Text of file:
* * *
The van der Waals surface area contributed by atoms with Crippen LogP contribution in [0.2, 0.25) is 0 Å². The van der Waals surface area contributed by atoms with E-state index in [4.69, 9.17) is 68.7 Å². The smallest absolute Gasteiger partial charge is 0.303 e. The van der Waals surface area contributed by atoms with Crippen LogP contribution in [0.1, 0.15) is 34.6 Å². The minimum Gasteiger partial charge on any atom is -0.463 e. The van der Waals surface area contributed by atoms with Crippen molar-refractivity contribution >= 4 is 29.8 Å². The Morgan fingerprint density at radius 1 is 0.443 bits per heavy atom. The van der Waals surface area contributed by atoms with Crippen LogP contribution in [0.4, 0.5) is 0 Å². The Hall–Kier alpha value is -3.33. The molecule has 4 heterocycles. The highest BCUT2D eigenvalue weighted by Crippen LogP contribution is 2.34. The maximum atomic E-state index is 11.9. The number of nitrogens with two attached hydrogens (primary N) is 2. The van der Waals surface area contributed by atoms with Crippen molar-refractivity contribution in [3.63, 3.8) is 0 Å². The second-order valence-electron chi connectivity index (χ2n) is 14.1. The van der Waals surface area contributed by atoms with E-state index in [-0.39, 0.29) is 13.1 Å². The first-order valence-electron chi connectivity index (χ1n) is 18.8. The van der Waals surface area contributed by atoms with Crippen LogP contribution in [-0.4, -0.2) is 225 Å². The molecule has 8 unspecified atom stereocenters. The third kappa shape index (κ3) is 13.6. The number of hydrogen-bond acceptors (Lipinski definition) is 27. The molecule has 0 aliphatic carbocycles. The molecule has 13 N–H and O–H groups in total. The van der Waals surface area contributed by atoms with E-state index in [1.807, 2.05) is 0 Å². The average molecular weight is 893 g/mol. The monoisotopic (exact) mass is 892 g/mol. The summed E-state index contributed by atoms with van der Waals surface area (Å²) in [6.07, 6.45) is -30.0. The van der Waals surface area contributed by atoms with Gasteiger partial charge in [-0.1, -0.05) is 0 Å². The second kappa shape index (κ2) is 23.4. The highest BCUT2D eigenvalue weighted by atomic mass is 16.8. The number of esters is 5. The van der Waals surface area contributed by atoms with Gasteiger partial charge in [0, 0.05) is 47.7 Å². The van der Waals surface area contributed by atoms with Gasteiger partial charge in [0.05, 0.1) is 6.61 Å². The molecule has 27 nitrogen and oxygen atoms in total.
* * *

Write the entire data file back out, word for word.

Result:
The van der Waals surface area contributed by atoms with Crippen LogP contribution in [0.2, 0.25) is 0 Å². The van der Waals surface area contributed by atoms with E-state index in [4.69, 9.17) is 68.7 Å². The smallest absolute Gasteiger partial charge is 0.303 e. The van der Waals surface area contributed by atoms with Crippen LogP contribution in [0.1, 0.15) is 34.6 Å². The minimum Gasteiger partial charge on any atom is -0.463 e. The van der Waals surface area contributed by atoms with Crippen molar-refractivity contribution >= 4 is 29.8 Å². The Morgan fingerprint density at radius 1 is 0.443 bits per heavy atom. The van der Waals surface area contributed by atoms with Crippen LogP contribution in [0.4, 0.5) is 0 Å². The Hall–Kier alpha value is -3.33. The molecule has 4 heterocycles. The highest BCUT2D eigenvalue weighted by Crippen LogP contribution is 2.34. The maximum atomic E-state index is 11.9. The number of nitrogens with two attached hydrogens (primary N) is 2. The van der Waals surface area contributed by atoms with Crippen molar-refractivity contribution in [3.63, 3.8) is 0 Å². The second-order valence-electron chi connectivity index (χ2n) is 14.1. The van der Waals surface area contributed by atoms with E-state index in [-0.39, 0.29) is 13.1 Å². The first-order valence-electron chi connectivity index (χ1n) is 18.8. The van der Waals surface area contributed by atoms with Crippen LogP contribution in [-0.4, -0.2) is 225 Å². The molecule has 8 unspecified atom stereocenters. The third kappa shape index (κ3) is 13.6. The number of hydrogen-bond acceptors (Lipinski definition) is 27. The molecule has 0 aliphatic carbocycles. The molecule has 13 N–H and O–H groups in total. The van der Waals surface area contributed by atoms with E-state index in [1.807, 2.05) is 0 Å². The average molecular weight is 893 g/mol. The monoisotopic (exact) mass is 892 g/mol. The summed E-state index contributed by atoms with van der Waals surface area (Å²) in [6.07, 6.45) is -30.0. The van der Waals surface area contributed by atoms with Gasteiger partial charge in [-0.1, -0.05) is 0 Å². The second kappa shape index (κ2) is 23.4. The highest BCUT2D eigenvalue weighted by atomic mass is 16.8. The number of esters is 5. The van der Waals surface area contributed by atoms with Gasteiger partial charge in [0, 0.05) is 47.7 Å². The van der Waals surface area contributed by atoms with Gasteiger partial charge in [0.05, 0.1) is 6.61 Å². The molecule has 27 nitrogen and oxygen atoms in total.